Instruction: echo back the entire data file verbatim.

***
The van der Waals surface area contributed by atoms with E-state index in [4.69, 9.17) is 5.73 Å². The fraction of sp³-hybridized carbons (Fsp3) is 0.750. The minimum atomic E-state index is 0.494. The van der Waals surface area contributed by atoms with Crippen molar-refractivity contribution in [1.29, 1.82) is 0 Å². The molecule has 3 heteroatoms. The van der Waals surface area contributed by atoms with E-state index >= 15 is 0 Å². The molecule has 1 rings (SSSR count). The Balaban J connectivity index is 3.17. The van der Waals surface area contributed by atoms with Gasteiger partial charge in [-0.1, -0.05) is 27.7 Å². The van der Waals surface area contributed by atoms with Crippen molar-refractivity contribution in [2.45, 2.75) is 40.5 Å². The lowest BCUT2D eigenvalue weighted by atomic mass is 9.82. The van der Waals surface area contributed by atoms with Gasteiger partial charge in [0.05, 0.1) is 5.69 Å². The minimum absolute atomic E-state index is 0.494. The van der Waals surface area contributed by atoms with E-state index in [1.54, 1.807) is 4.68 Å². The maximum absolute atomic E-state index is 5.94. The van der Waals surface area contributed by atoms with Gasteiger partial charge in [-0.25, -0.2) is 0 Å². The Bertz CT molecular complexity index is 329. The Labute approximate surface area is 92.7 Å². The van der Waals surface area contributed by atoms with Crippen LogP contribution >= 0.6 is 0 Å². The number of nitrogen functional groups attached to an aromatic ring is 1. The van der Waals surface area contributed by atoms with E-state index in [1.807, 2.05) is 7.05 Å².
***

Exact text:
The van der Waals surface area contributed by atoms with E-state index in [4.69, 9.17) is 5.73 Å². The fraction of sp³-hybridized carbons (Fsp3) is 0.750. The minimum atomic E-state index is 0.494. The van der Waals surface area contributed by atoms with Crippen molar-refractivity contribution in [1.29, 1.82) is 0 Å². The molecule has 3 heteroatoms. The van der Waals surface area contributed by atoms with E-state index >= 15 is 0 Å². The molecule has 1 rings (SSSR count). The Balaban J connectivity index is 3.17. The van der Waals surface area contributed by atoms with Gasteiger partial charge in [-0.1, -0.05) is 27.7 Å². The van der Waals surface area contributed by atoms with Crippen molar-refractivity contribution in [2.45, 2.75) is 40.5 Å². The lowest BCUT2D eigenvalue weighted by atomic mass is 9.82. The van der Waals surface area contributed by atoms with Gasteiger partial charge in [0.05, 0.1) is 5.69 Å². The minimum absolute atomic E-state index is 0.494. The van der Waals surface area contributed by atoms with E-state index in [1.54, 1.807) is 4.68 Å². The maximum absolute atomic E-state index is 5.94. The van der Waals surface area contributed by atoms with Gasteiger partial charge in [-0.25, -0.2) is 0 Å². The Bertz CT molecular complexity index is 329. The Labute approximate surface area is 92.7 Å². The van der Waals surface area contributed by atoms with Crippen LogP contribution >= 0.6 is 0 Å². The number of nitrogen functional groups attached to an aromatic ring is 1. The van der Waals surface area contributed by atoms with E-state index in [1.807, 2.05) is 7.05 Å².